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This Interior Designer Proves Bigger is Not Always Better

We all have relics from our past that seem to stick with us through every move. A photo album, a T-shirt, or, in Mel Burstin’s case, a giant homemade Jenga set. It’s apt for this designer to take something old and make it new again, especially making something slightly off-kilter seamlessly blend with her thoughtful art collection, wood accents, and neutral tones. And this 650 square foot Echo Park apartment is proof of her cardinal: bigger is not always better.
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Rip & Tan: How did you make the transition from working in art galleries to designing your own spaces? What skills have you learned then that have helped in your career today?
Mel Burstin: I was lucky enough to have time to intern for an interior designer while working at my old gallery for an overlap of a summer. It all started when I cold emailed twelve local designers I admired and every single one responded to me. As my internship was coming to a close, another designer I had reached out to hired me to be her assistant and I subsequently left the gallery. From my experience there, I knew how to run a business, an e-commerce site, and had been teaching myself photoshop so in exchange for all this knowledge she started teaching me the design ropes! I remember her saying she just saw that I had great taste and that, along with those skills really sealed the deal.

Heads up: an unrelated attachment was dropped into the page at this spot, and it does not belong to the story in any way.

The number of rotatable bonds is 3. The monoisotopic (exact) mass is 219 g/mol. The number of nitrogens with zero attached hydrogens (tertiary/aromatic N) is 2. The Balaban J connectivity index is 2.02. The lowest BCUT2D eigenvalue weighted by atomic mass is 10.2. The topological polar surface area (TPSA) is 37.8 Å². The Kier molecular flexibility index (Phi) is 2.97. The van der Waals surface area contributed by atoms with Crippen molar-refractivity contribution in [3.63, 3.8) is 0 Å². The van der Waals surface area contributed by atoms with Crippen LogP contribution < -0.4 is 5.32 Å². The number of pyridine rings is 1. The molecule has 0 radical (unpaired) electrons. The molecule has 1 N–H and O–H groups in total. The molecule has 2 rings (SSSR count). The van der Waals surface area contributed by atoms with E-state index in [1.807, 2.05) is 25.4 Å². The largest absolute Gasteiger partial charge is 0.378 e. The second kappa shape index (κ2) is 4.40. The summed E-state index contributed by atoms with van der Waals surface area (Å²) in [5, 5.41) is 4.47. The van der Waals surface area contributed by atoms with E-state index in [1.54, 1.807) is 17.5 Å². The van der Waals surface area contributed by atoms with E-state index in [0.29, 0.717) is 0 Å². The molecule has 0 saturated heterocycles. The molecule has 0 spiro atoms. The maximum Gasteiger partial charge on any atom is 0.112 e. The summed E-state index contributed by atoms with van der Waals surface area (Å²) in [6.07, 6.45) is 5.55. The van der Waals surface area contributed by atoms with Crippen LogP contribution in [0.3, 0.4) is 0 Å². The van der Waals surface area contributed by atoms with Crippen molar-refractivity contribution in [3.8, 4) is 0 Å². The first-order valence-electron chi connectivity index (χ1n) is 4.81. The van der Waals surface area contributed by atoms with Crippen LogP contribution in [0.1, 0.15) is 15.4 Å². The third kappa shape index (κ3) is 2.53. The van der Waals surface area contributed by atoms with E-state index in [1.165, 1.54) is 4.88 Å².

Having a knowledge of art also seems to make clients really comfortable with my art suggestions. Starting an art collection can be challenging for a lot of people. I like to be able to look at art not just as a final touch for decor, but also as an investment, and as part of a larger personal collection.  
Rip & Tan: How does LA compare to NY? What are you loving, and what has taken a bit of getting used to?
Mel Burstin: I’ve lived in LA for eight years now, but it took me about seven and a half years and living on the east side in Echo Park for the last few to finally admit I love it. I remember how strange I thought it was that the checkout clerks at supermarkets smile at you here. Now when I go home I notice I’m being “too friendly” for New Yorkers and try to rein it in. I definitely miss the sense of hustle and “do or die” of the New York lifestyle. But of course I love not having to deal with horizontal snow in your face! 
Rip & Tan: Has your aesthetic changed since switching from east coast to west?
Mel Burstin: I’m not sure I can compare my aesthetic from east to west, as I’ve learned and grown so much since being here. I do think about how if I moved back I wonder what my style would evolve to, and if I’d stay as bright and California as I am now. I think I would! 
Rip & Tan: What does a typical workday look like to you?
Mel Burstin: I love my typical work day. I usually wake up early, work out, and take my dog on a hike. Then, my day is usually a breakdown of work-related errands, site visits and computer time. I’m often heading to a site visit at 11, heading back to my computer by 1 and then spend a few hours either on Photoshop or shopping online, or unfortunately, on spreadsheets. My computer/desk time is usually broken up with random tasks like visiting my carpenter, or a wallpaper showroom sprinkled in. No two days are the same, and I really love that.